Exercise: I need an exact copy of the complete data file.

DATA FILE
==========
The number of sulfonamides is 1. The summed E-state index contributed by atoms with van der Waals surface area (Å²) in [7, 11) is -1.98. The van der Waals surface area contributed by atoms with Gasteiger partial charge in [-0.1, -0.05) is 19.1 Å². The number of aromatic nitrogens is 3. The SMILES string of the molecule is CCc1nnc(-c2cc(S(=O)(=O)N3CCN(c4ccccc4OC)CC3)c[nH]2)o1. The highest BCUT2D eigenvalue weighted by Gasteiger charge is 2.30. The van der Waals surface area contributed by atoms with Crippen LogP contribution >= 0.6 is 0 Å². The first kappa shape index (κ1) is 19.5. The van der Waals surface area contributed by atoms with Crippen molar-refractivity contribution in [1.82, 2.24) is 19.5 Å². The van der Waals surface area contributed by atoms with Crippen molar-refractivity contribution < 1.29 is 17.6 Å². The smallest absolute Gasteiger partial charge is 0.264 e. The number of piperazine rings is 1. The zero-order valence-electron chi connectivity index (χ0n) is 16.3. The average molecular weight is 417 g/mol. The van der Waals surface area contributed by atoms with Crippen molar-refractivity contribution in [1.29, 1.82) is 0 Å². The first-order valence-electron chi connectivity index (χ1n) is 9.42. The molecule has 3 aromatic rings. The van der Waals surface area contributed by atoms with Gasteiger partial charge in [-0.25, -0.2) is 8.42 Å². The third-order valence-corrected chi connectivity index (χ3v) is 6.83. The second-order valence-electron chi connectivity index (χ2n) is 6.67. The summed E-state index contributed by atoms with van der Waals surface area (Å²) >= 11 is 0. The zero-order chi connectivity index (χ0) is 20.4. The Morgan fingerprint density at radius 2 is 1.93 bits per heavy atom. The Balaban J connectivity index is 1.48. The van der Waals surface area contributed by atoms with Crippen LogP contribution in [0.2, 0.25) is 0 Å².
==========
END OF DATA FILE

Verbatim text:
The number of sulfonamides is 1. The summed E-state index contributed by atoms with van der Waals surface area (Å²) in [7, 11) is -1.98. The van der Waals surface area contributed by atoms with Gasteiger partial charge in [-0.1, -0.05) is 19.1 Å². The number of aromatic nitrogens is 3. The SMILES string of the molecule is CCc1nnc(-c2cc(S(=O)(=O)N3CCN(c4ccccc4OC)CC3)c[nH]2)o1. The highest BCUT2D eigenvalue weighted by Gasteiger charge is 2.30. The van der Waals surface area contributed by atoms with Crippen LogP contribution >= 0.6 is 0 Å². The first kappa shape index (κ1) is 19.5. The van der Waals surface area contributed by atoms with Crippen molar-refractivity contribution in [1.82, 2.24) is 19.5 Å². The van der Waals surface area contributed by atoms with Crippen molar-refractivity contribution < 1.29 is 17.6 Å². The smallest absolute Gasteiger partial charge is 0.264 e. The number of piperazine rings is 1. The zero-order valence-electron chi connectivity index (χ0n) is 16.3. The average molecular weight is 417 g/mol. The van der Waals surface area contributed by atoms with Crippen molar-refractivity contribution in [1.29, 1.82) is 0 Å². The first-order valence-electron chi connectivity index (χ1n) is 9.42. The molecule has 3 aromatic rings. The van der Waals surface area contributed by atoms with Gasteiger partial charge in [-0.25, -0.2) is 8.42 Å². The third-order valence-corrected chi connectivity index (χ3v) is 6.83. The second-order valence-electron chi connectivity index (χ2n) is 6.67. The summed E-state index contributed by atoms with van der Waals surface area (Å²) >= 11 is 0. The zero-order chi connectivity index (χ0) is 20.4. The Morgan fingerprint density at radius 2 is 1.93 bits per heavy atom. The Balaban J connectivity index is 1.48. The van der Waals surface area contributed by atoms with Crippen LogP contribution in [0.2, 0.25) is 0 Å².